Hives (also known by the medical term urticaria) are red, swollen, itchy bumps that form on the skin and are a symptom of inflammation. It’s possible for hives to become a consistent problem once they appear unless you reduce the factors that cause them. Stress, skin irritants, food additives and preservatives, pesticides, chemicals in detergents and cleaning products, personal-care products, alcohol, nicotine, drugs, strenuous exercise, hot water, chlorinated pools, and most important, food allergens can cause hives to flare. Using a food journal to determine whether food allergies are playing a role is one of the best ways to determine which foods have an effect on you. and try to remove as many of these harmful factors from your life as possible. Here’s my story on my journey with Hives and also my thoughts on understanding body hives and some tips to helping symptoms.
Certain foods can cause hives, yet they don’t trigger a classic allergic reaction involving the immune system. In a classic allergic reaction, a substance such as a protein triggers immune system cells that can eventually stimulate the release of histamine from mast cells. Histamine causes much of the common symptoms of allergy such as congestion, fatigue, and swelling.
You may also like my article: 9 Ways To Help Your Body Relax, Heal And Restore Well Being Today
What Are Biogenic Amines?
However, some foods contain compounds called biogenic amines, which include histamine, that can create all the symptoms of an allergic reaction without involving immune system cells such as macrophages and mast cells. A sensitive person who consumes bio-genic amine containing foods can experience symptoms like hives, a runny nose, and dilation of blood vessels.
These foods I’ve listed below contain amines that can trigger allergy-like symptoms, such as food-induced hives.Try to avoid eating more than one of these foods at any given meal and limit the amount you consume if you are prone to developing hives.
Amine Containing Foods
- Beta-phenylethylamine: Chocolate, colas, and fermented foods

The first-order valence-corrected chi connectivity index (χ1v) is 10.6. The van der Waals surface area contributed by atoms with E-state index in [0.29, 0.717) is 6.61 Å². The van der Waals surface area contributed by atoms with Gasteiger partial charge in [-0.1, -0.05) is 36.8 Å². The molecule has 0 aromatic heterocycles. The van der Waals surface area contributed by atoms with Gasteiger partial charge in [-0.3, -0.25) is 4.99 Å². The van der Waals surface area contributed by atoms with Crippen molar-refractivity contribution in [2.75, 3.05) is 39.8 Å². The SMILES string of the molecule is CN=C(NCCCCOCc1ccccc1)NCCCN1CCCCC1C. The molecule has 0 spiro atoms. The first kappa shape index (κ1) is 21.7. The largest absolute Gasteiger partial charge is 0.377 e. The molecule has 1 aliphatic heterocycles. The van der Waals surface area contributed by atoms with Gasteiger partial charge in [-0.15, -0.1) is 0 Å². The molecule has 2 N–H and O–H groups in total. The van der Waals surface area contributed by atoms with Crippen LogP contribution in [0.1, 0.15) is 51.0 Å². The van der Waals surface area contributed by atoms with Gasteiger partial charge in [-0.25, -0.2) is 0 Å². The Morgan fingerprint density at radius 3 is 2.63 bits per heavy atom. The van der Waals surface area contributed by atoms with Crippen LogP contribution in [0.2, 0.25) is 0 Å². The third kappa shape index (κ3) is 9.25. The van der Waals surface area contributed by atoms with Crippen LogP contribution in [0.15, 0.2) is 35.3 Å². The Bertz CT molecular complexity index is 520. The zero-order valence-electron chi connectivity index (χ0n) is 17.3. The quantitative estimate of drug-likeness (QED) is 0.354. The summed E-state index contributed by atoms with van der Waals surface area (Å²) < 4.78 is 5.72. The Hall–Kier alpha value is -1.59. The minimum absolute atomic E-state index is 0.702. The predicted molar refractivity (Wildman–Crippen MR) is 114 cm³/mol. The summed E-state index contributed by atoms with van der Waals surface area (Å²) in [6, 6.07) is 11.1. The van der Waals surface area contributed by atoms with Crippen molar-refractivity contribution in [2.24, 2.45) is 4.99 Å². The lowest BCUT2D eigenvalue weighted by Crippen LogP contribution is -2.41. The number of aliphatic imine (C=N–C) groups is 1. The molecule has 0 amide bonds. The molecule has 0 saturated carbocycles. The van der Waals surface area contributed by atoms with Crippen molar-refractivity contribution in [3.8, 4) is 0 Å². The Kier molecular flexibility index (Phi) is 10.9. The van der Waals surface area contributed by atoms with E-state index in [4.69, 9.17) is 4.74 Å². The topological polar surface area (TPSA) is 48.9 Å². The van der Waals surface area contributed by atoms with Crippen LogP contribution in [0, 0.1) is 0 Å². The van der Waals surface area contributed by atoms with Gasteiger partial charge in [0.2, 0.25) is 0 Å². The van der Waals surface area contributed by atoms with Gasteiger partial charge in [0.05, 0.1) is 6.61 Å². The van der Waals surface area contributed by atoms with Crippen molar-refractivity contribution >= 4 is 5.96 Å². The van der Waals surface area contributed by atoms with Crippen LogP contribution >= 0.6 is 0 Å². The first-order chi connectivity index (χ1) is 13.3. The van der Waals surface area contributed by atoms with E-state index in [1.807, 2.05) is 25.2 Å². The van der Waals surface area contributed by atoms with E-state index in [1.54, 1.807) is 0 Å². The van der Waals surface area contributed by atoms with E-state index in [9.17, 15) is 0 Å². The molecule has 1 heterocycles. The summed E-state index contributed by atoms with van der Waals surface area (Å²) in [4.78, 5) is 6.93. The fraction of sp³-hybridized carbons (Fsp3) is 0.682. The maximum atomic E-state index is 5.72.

- Histamine: Berries, eggplant, fermented foods (including alcohol and especially wine, cheeses, fermented soy products, sauerkraut, vinegar, and yeast extract), improperly refrigerated fish, spinach and sweet melons (cantaloupe, honeydew, watermelon)
- Octopamine: Fresh fruits (citrus has the highest amount)
- Tyramine: Baked foods such as bread and cake, chicken liver, eggs, fermented/pickled/marinated foods (alcohol, pickled tables and fish, sauerkraut, vinegar, and yeast extract), nuts, peanut butter, pork, and prepared or cured meats; smaller amounts present in avocado, banana, eggplant, fig, red plum, and tomato
- Hydroxytryptamine: Avocado and banana
Other Foods That Can Trigger Hives
Other potential hive triggers that aren’t amine related include spicy foods such as chili, cayenne pepper, and black pepper; aspirin codeine; MSG (soup-stock cubes and bouillon cubes; condiments such as barbecue sauce and salad dressing; canned, frozen, or dried prep food; snack foods such as flavored jerky and potato and tortilla chilli, nitrates found in hotdogs, bacon, deli meats, sausages, processed meat and soy-meat alternatives.
Sulfite-treated dried fruit, salad bar foods, balsamic vinegar, and wine; xanthines and related compounds such caffeine (coffee and colas) and theobromine (tea and cocoa); and food coloring, especially tartrazine (FD&C yellow number 5) and allura red AC (FD&C red number 40). Avoid all alcoholic beverages if possible.
Stress Is A Major Factor
What Is Histamine?
Histamine plays an important role as a neurotransmitter, which is type of naturally produced chemical involved in the communication cells. Neurotransmitters can be synthesized and released a variety of cells, but they are most commonly produced by cells, including those of the brain.
Some neurotransmitters are produced only by specific cells and act upon a specialized region in body, whereas other neurotransmitters are produced by various cells in different areas of the body.
Histamine is one such neurotransmitter, it is manufactured and is active in the brain as well as in other tissues throughout the body. Even during orgasm, histamine is released and connections have been made between histamine and the ” sex flush” that appears on women.
Histamine Is Commonly Called The “Allergy Chemical”
Most people think of histamine as “the allergy chemical.” This is because specialized white blood cells, named mast cells, release histamine during an allergic reaction. Histamine is also released during an immune system “attack” on legitimately foreign and harmful pathogens such as viruses, parasites, and bacteria.
However, when the system overreacts to harmless elements in our environment, such as certain foods or plant pollen, then production and release of histamine can become a problem.
Histamine Created Inflammation